Literature Review. This research sits at the intersection of criminological accounts of state violence and political violence, investigations of nation-building processes, studies of nationalism and associated commemorative practices, and critical approaches to transitional justice. This research is situated between these literature clusters in order to locate the End within the context of social relations and methods of governance in Sri Lanka. This approach necessitated an exploration of the relevant historical, socio-economic, political and cultural structures. This thesis aims to contribute to a growing literature base that combines political and institutional analysis with an interrogation of state violence and atrocity, the cultural foundations of power relations, and processes of militarisation and minority subjugation that operate in the service of Sinhala-Buddhist nationalism in Sri Lanka (de Xxx, 2007, 2012; de Xxx and Xxxxxxxx, 2012; xx Xxxxx, 2007; Xxxxxxxxxxx, 2011, 2013; Xxxxxxxxxxxxx and xx Xxxxx, 1998; Xxxxxx and Xxxxxxxxxxx, 1995). State crime was a central resource for my methodological approach (Xxxxx and Xxxx, 2006). The 9/11 attacks and the attendant extensions and abuses of state power have been a catalyst for “investments in the potential of human rights” by criminologists (Xxxxxx and Xxxxxx, 2013). Criminological research has become a component of an agenda of activism, litigation and scholarship in response to the ‘War on Terror’. State crime, a scholarship within the field that has long connected with human rights, engages with human rights reports as documentary evidence of state violence and victimhood, seeking “to expose violations when they occur” (Xxxxxxx, 2007: 190). Green and Xxxx (2004) define state crime as “state organised deviance involving the violation of human rights.” While human rights resources are relied upon, state crime includes critiques of the limiting, legalistic and hegemonic nature of rights regimes (Xxxxx, 1996; Xxxxxx and Xxxxxx, 2013). Analysis and reports by non-governmental organisations (NGOs), human rights organisations and the United Nations (UN) represented one primary source of information on the End in 2009, outside of the information provided by the government of Sri Lanka itself. XxXxxxxx (1984) would categorise these reports as an “alternative view”, outside of the state’s monopoly on coercive forces and control of the media. In 2012, the UN produced a self-critical report on its actions in Sri Lanka at the End...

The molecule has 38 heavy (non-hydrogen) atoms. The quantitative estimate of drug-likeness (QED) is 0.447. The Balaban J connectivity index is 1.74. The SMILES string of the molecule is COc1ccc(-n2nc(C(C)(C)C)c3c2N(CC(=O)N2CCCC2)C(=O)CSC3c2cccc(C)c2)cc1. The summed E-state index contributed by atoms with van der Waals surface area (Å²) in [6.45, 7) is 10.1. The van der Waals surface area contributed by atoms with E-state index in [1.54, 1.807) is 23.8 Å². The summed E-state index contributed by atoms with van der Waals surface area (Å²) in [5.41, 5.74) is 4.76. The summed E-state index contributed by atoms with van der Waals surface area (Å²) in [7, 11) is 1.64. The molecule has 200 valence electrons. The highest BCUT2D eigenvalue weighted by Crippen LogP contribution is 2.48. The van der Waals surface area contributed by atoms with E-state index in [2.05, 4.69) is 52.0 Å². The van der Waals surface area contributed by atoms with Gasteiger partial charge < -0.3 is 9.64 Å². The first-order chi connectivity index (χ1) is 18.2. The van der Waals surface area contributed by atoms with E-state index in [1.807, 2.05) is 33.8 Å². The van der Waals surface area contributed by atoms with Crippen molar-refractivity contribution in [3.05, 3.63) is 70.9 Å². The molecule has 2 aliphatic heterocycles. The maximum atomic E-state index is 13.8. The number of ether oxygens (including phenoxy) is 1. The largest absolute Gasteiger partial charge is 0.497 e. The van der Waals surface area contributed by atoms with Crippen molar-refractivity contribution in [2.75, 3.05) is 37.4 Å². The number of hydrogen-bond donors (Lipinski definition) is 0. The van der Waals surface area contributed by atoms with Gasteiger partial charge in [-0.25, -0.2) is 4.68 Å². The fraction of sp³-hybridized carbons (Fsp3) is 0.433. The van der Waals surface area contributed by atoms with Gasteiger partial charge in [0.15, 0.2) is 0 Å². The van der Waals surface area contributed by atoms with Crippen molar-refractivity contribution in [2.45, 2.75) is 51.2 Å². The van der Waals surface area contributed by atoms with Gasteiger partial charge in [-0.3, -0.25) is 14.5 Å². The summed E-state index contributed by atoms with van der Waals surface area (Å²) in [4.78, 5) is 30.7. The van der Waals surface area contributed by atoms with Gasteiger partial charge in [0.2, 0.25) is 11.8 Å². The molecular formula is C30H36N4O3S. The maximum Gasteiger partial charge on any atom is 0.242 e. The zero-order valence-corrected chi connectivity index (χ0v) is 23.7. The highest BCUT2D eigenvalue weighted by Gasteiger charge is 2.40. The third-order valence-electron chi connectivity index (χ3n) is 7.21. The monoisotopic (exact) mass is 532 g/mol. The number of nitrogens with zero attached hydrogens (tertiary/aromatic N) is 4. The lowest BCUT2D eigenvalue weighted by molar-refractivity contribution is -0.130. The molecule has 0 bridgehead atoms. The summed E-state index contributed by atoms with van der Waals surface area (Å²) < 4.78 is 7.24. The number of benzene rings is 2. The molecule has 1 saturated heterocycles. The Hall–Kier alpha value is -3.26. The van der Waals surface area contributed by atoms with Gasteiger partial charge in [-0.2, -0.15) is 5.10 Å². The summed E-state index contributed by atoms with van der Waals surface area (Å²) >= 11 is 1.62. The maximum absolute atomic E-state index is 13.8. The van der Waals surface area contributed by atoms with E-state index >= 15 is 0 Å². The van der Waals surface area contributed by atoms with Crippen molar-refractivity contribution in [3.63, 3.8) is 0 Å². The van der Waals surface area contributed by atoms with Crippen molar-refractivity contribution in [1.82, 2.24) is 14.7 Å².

Literature Review. This section provides a general overview of peace settlements by assessing the core literature in the field. It will thoroughly explore the features of a successful agreement that can serve as a foundation for sustainable peace and examine the factors that contribute to the success of some peace agreements, while others fail to sustain. Generally, conflict usually terminates either through peace agreement or other means, including when one side defeats or eliminates the other (Xxxxxx, 2010). Arguably, the peace agreement is an ideal means to settle a dispute as it is the concrete foundation for peace and if implemented in good faith leads to durable peace. Indeed, as Xxxxxx (2013) observed, there is a positive correlation between signing a peace agreement and durability of peace. Likewise, Fazal (2013, p.701) argues that “Peace agreement provides a window of accountability, where violation of the law can be tallied and punished”. However, little theoretical and empirical work has explored the fact that some peace agreements lead to durable peace, while others fail to sustain and even lead to a more severe war (Xxxxxx, 2003). Likewise, the literature that examines whether and how the content of the peace agreement matters in creating lasting peace is insufficient (Xxxxxx 2014; Xxxxxxx 2013; Xxxx 2013, Xxxxxxx and Xxxxxxx 2008). Since the first peace treaty, known as Treaty of Qadesh signed between Hittite Emperor, Hattusilis III and Xxxxxx XX of Egypt in 1269 BC, concluding a peace agreement following termination of hostilities was the norm of international relations for millennia (Fazal, 2013). The conclusion of the Vienna Convention on the Law of Treaties (VCLT) in 1969, has regulated this norm and the legal implications for concluding a treaty has, thus far, likely strengthened. According to the VCLT, treaties are legally binding instruments (Xxxxxx, 1992 as cited in Xxxx, 0000), and hence, require a strong commitment from the signatories to avoid the cost of noncompliance. As Xxxxxxxxxxx (p.40-110, 2007) noted, interstate conflicts are driven by incompatibilities over geopolitical, economic, and ideological interests as well as, due to fault in the balance of power. He continues to argue that these incompatibilities, can be transcended by dropping the demands by one side, horse-trading issues or swapping, dividing the contested value or the disputed territory, creating buffer zone between the disputants, creating shared rule, leaving the issues for the ...